I finally got around to seeing "Source Code," and I have to say that I have mixed feelings about it. I know it's been well-received by critics and audiences, at least according to RottenTomatoes.com. Duncan Jones' sci-fi thriller romance has earned a very high grade of 90% from critics, making it one of the most successful flims of 2011 so far. Once again, it looks as though I'll be going against popular opinion. *Sigh*
The entire plot of "Source Code" was revealed in the trailers, so for the sake of brevity I'm not going to do my usual detailed walk-through. Colter Stevens (Jake Gyllenhaal) is employed by a mysterious branch of the Air Force in some kind of counter-terrorism unit. After a Chicago train is blown up and everyone on board dies, Colter is sent back through the Source Code to the last 8 minutes of passenger Sean Fentress' life. His mission is to find the bomber so as to prevent another imminent attack. Colter is guided by Source Code operator Colleen Goodwin (Vera Farmiga) and the elusive creator, Dr. Rutledge (Jeffrey Wright).
The technology behind the Source Code is a bit fuzzy. Rather than call it "time travel," Dr. Rutledge coins the term "time reassignment." Each time Colter goes back onto the train, he enters a parallel reality. Each time, he wakes up to Christina Warren (Michelle Monaghan). Of course, he builds an emotional connection with her, and hopes to save her from the explosion. Of course, he cannot save her because she's already dead. Colter goes back to the train a total of 7 times, each one unsuccessful in discovering the bomber. Each time he wakes from the Source Code and finds himself in his capsule, he demands that Goodwin explains what is happening. **SPOILER ALERT**
In an unimpressive "twist," it turns out that Colter died in Iraq. A part of his brain is being kept active so that he can work with the Source Code. According to Dr. Rutledge, the brain has a sort of "after glow" following death, which allows the Source Code process to work. So, Colter finds out he's actually dead, and on his 8th and final attempt, requests that Goodwin cut off his life support after he finally finds the bomber. In the final sequences of the film, Goodwin turns off Colter's life support and he dies (for real this time). Some how, Colter manages to permanently(?) inhabit the body of Sean in the 8th parallel reality. We see Colter and Christina walking through the streets of Chicago after safely getting off the train. Oh yeah, and somehow Colter is able to send a text message to Goodwin in another parallel reality in which he tells her that Source Code really works. WTF?!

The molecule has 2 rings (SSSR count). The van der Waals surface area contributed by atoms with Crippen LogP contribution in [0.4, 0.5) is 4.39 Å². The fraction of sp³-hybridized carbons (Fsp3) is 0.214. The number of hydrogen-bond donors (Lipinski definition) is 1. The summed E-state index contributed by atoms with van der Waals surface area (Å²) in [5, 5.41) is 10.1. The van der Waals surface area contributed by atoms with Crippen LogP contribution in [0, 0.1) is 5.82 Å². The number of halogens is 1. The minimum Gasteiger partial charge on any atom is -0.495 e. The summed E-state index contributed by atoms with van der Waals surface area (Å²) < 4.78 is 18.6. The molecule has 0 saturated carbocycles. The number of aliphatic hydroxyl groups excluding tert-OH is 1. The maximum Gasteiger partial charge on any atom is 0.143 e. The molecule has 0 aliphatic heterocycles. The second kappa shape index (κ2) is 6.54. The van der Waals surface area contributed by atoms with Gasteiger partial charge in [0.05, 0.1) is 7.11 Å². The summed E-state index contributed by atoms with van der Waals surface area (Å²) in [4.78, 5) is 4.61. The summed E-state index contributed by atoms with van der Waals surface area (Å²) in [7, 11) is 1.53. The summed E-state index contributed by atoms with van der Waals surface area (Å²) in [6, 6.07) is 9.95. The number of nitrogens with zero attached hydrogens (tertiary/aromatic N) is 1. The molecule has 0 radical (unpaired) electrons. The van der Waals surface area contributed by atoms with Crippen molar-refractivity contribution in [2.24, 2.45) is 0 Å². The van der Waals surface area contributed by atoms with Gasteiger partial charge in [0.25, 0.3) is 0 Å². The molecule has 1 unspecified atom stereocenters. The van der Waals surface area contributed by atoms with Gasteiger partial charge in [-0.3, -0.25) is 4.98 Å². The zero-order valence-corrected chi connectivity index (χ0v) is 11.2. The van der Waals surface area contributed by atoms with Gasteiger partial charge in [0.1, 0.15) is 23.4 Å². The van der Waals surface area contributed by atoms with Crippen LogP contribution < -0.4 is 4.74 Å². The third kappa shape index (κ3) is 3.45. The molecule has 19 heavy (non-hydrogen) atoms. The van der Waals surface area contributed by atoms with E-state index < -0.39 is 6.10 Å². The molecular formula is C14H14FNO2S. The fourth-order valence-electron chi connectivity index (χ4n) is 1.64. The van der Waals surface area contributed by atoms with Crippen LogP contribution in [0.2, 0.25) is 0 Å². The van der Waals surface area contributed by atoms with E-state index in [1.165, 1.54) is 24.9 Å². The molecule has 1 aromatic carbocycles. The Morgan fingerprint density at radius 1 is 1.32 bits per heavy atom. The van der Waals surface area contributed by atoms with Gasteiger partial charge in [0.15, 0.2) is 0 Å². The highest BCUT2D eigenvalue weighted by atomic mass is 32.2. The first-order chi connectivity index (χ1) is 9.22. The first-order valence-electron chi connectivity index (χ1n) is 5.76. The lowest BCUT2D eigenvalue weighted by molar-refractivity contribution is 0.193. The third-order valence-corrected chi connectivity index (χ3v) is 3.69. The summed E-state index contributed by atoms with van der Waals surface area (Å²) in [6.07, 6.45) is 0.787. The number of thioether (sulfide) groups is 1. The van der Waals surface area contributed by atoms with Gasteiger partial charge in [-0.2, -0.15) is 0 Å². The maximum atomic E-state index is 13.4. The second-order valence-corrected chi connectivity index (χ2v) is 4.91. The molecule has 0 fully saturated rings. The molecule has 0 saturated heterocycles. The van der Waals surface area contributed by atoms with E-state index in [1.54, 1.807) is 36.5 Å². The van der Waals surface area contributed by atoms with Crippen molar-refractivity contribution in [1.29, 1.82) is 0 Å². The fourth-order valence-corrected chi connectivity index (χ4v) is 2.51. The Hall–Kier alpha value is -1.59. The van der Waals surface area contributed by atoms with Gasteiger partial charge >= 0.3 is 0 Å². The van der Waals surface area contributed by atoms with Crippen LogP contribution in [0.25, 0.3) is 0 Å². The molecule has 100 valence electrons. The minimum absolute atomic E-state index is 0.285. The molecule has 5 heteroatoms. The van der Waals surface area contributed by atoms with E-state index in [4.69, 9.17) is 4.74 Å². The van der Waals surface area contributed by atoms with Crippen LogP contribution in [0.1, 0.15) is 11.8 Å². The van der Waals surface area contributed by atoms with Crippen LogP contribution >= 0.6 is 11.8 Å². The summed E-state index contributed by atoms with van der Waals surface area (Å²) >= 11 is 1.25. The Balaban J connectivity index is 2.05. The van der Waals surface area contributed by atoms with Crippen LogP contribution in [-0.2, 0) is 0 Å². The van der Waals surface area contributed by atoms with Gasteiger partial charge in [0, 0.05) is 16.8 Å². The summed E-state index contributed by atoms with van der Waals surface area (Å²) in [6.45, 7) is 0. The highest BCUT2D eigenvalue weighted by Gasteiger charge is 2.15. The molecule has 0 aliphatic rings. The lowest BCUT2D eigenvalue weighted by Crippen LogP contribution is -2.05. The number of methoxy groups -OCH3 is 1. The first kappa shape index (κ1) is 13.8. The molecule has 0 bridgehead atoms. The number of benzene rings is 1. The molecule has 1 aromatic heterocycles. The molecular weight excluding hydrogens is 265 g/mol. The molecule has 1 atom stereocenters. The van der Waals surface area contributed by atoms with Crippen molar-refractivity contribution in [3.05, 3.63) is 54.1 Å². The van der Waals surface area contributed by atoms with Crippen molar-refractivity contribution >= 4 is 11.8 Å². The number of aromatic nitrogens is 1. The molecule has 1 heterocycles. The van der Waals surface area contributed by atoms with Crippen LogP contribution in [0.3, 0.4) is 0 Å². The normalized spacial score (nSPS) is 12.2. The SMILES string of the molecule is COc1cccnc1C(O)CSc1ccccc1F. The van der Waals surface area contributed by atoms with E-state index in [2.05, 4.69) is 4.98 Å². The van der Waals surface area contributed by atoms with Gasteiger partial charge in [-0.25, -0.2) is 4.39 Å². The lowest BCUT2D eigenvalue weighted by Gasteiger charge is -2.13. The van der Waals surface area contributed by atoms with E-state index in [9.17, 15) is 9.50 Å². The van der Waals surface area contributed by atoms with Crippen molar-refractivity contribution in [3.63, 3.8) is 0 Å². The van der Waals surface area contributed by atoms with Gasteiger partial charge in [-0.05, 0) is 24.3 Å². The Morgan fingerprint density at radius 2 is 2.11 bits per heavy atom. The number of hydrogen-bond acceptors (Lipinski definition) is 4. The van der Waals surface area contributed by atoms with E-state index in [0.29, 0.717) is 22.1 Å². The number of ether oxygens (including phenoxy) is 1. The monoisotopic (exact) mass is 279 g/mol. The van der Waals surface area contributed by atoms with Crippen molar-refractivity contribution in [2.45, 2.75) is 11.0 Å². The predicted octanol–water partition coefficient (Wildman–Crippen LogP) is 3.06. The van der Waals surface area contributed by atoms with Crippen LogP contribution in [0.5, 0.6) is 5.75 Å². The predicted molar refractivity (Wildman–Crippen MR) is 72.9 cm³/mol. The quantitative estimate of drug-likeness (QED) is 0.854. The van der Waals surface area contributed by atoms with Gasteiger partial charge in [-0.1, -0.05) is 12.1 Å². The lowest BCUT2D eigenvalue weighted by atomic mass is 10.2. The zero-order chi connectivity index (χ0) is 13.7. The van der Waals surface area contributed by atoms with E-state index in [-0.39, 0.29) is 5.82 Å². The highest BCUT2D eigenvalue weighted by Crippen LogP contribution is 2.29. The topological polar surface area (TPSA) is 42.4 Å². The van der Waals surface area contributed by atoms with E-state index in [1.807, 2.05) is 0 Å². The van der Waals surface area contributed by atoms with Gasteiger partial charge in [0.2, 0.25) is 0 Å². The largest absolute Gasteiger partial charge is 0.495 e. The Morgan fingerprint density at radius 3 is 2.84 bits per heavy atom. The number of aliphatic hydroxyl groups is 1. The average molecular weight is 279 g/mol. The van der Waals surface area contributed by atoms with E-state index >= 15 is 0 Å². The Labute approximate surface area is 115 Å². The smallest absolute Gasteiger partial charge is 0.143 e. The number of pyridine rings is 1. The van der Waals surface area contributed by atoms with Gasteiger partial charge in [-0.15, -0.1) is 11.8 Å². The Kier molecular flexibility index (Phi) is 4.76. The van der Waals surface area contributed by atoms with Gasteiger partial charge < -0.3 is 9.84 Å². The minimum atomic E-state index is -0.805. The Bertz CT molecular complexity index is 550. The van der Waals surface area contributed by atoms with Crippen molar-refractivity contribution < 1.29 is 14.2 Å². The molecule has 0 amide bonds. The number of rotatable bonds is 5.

I always have a problem with movies that break their own rules. Do you know what I mean? How the hell is Colter able to send Goodwin a text across alternate realities? Is 4G really that good? Ugh, that last bit of the movie bothered me, especially since I was very entertained for a while. I understand that Colter is able to exist in a parallel reality even though he's actually dead (sounds like "Donnie Darko," actually) - and that Christina is some how able to do the same. I can go that far. But that damned text message. The theoretical possibility of time reassignment sort of fell apart when that happened. At least, for me.
Overall, "Source Code" was entertaining. I can't believe some critics out there are making comparisons with "Inception" - this movie falls short of being as great or as mind-blowing as "Inception," let me make that very clear. It's more like "The Adjustment Bureau" (whose ending also prevented me from believing it's sci-fi elements). But nonetheless, it's an interesting movie with decent acting and pretty impressive special effects. If it wasn't for the crummy ending, I would give it a higher mark.